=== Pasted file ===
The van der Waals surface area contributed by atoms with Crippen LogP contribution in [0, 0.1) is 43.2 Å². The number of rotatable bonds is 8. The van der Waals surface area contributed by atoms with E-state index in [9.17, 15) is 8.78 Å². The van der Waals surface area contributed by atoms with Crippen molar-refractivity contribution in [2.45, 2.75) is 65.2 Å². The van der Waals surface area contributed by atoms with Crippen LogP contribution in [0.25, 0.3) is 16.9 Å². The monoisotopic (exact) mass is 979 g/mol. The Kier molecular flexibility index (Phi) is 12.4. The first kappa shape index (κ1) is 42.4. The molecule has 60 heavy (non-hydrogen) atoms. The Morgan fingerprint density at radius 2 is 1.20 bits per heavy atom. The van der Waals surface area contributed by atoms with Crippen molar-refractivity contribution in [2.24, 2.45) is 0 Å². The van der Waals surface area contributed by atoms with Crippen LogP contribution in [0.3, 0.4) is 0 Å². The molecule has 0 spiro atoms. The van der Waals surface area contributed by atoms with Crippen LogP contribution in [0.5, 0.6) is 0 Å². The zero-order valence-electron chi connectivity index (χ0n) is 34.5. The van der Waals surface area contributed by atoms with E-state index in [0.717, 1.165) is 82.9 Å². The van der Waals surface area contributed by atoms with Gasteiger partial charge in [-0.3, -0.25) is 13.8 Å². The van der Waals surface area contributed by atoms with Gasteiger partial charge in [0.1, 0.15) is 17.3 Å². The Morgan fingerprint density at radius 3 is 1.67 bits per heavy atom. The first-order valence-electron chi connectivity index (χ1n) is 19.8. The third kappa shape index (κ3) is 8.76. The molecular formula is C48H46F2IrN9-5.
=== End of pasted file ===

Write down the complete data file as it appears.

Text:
The van der Waals surface area contributed by atoms with Crippen LogP contribution in [0, 0.1) is 43.2 Å². The number of rotatable bonds is 8. The van der Waals surface area contributed by atoms with E-state index in [9.17, 15) is 8.78 Å². The van der Waals surface area contributed by atoms with Crippen molar-refractivity contribution in [2.45, 2.75) is 65.2 Å². The van der Waals surface area contributed by atoms with Crippen LogP contribution in [0.25, 0.3) is 16.9 Å². The monoisotopic (exact) mass is 979 g/mol. The Kier molecular flexibility index (Phi) is 12.4. The first kappa shape index (κ1) is 42.4. The molecule has 60 heavy (non-hydrogen) atoms. The Morgan fingerprint density at radius 2 is 1.20 bits per heavy atom. The van der Waals surface area contributed by atoms with Crippen molar-refractivity contribution in [2.24, 2.45) is 0 Å². The van der Waals surface area contributed by atoms with Crippen LogP contribution in [0.3, 0.4) is 0 Å². The molecule has 0 spiro atoms. The van der Waals surface area contributed by atoms with Crippen LogP contribution in [0.5, 0.6) is 0 Å². The zero-order valence-electron chi connectivity index (χ0n) is 34.5. The van der Waals surface area contributed by atoms with E-state index in [0.717, 1.165) is 82.9 Å². The van der Waals surface area contributed by atoms with Gasteiger partial charge in [-0.3, -0.25) is 13.8 Å². The van der Waals surface area contributed by atoms with Gasteiger partial charge in [0.1, 0.15) is 17.3 Å². The Morgan fingerprint density at radius 3 is 1.67 bits per heavy atom. The first-order valence-electron chi connectivity index (χ1n) is 19.8. The third kappa shape index (κ3) is 8.76. The molecular formula is C48H46F2IrN9-5.